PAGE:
SmartGate misses expectations

Delays in the roll-out of SmartGate and the lack of a national strategy around it has led to a lower-than-expected take-up of the system, according to a report by the Australian National Audit Office.

SmartGate was implemented between 2007 and 2010 to address the increasing number of travellers passing through Australian airports. The hope was that by rolling out automated kiosks and gates in airports to process Australian and New Zealand passengers, the airports could clear passengers through immigration more efficiently. Anecdotal evidence indicated that a SmartGate could clear three times as many passengers in an hour as a manned booth.

When the project was first conceived in 2005-06, it was estimated that 10.84 million passengers would make use of SmartGate kiosks in 2010-11. Yet, by 2008, implementation of the system was already falling behind forecasts, due to delayed implementation in Brisbane, Melbourne and Sydney airports, and a slower-than-expected extension of the use of SmartGate to citizens of other countries that issue ePassports, the report said.

The forecast was revised to 4.16 million in 2009, but the report noted that the number of passengers who actually used the system in 2010-11 was only 1.81 million.

Customs received $7.9 million in federal funding in the 2012-13 Budget to increase the number of SmartGate terminals, in the hopes that it would increase usage of the system.

In May this year, Customs opened SmartGate to some US travellers, but the audit office suggested that it should focus on increasing the number of eligible Australian and New Zealand travellers to raise usage.

Of the total number of air-passenger arrivals in 2010-11, Australian and New Zealand passport holders made up 57.1 per cent, or 8.4 million. Yet, of these eligible travellers, only 42.24 per cent chose to use SmartGate.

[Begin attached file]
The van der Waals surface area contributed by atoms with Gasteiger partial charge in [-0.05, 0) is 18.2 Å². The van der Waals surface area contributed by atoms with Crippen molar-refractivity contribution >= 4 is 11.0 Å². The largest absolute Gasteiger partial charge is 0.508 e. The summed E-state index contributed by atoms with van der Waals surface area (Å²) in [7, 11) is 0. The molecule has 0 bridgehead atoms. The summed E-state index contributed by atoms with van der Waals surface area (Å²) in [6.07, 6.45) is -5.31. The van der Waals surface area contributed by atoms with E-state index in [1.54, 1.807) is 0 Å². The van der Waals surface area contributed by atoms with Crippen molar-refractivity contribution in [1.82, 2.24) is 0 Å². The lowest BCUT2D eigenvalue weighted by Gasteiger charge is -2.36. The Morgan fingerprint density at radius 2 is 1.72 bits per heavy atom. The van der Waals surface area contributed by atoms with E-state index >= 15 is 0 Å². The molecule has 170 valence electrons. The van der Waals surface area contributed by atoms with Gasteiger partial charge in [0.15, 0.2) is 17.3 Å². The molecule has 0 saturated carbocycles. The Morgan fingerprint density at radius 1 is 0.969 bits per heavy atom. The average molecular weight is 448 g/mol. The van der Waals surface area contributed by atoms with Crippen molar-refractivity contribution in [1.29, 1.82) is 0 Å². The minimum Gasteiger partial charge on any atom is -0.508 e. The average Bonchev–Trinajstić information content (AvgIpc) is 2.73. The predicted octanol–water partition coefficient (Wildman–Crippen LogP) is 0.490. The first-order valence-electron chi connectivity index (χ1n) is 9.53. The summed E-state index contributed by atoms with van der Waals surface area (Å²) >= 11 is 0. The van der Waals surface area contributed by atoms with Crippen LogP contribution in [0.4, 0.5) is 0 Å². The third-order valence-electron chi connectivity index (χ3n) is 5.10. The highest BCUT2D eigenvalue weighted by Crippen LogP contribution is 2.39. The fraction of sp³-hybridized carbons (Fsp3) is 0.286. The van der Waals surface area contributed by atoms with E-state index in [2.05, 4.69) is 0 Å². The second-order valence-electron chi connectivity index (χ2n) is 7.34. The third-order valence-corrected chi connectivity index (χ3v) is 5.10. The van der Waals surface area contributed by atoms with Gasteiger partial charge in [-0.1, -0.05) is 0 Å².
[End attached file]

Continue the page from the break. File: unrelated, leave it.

The audit report suggested that the ease of use of the system needs to be improved to increase usage (around 8 per cent of passengers had trouble with the system, and were referred to manned desks). It also said that since implementation finished in July 2010, the program has lacked national direction, with individual airports deciding how best to run the systems.

Customs and Border Protection told the Australian National Audit Office in March this year that a national SmartGate strategy has been drafted, and will be finished by the middle of the year.

It was found that over half of the unsuccessful SmartGate interactions were due to facial-recognition failures (normally caused by the way the passengers are standing in relation to the SmartGate). Lowering the sensitivity of the system might enable more people to successfully use the system, but the audit report stated that this could also increase the risk that a passenger could get through SmartGate using someone else's passport.

The audit office also recommended that Customs enhance its monitoring and diagnostic tools to better identify anomalies in SmartGate data. For example, initial take-up numbers were positive when the project first launched, but it was found that there was an error in how the data was being collected — actual take-up rates were lower than reported. This error took 18 months to be discovered, when the take-up rate of SmartGate for one airport exceeded 100 per cent. The audit office is concerned that the length of time before the discovery of this error indicates that bad governance systems are in place.

Via ZDNet.com.au



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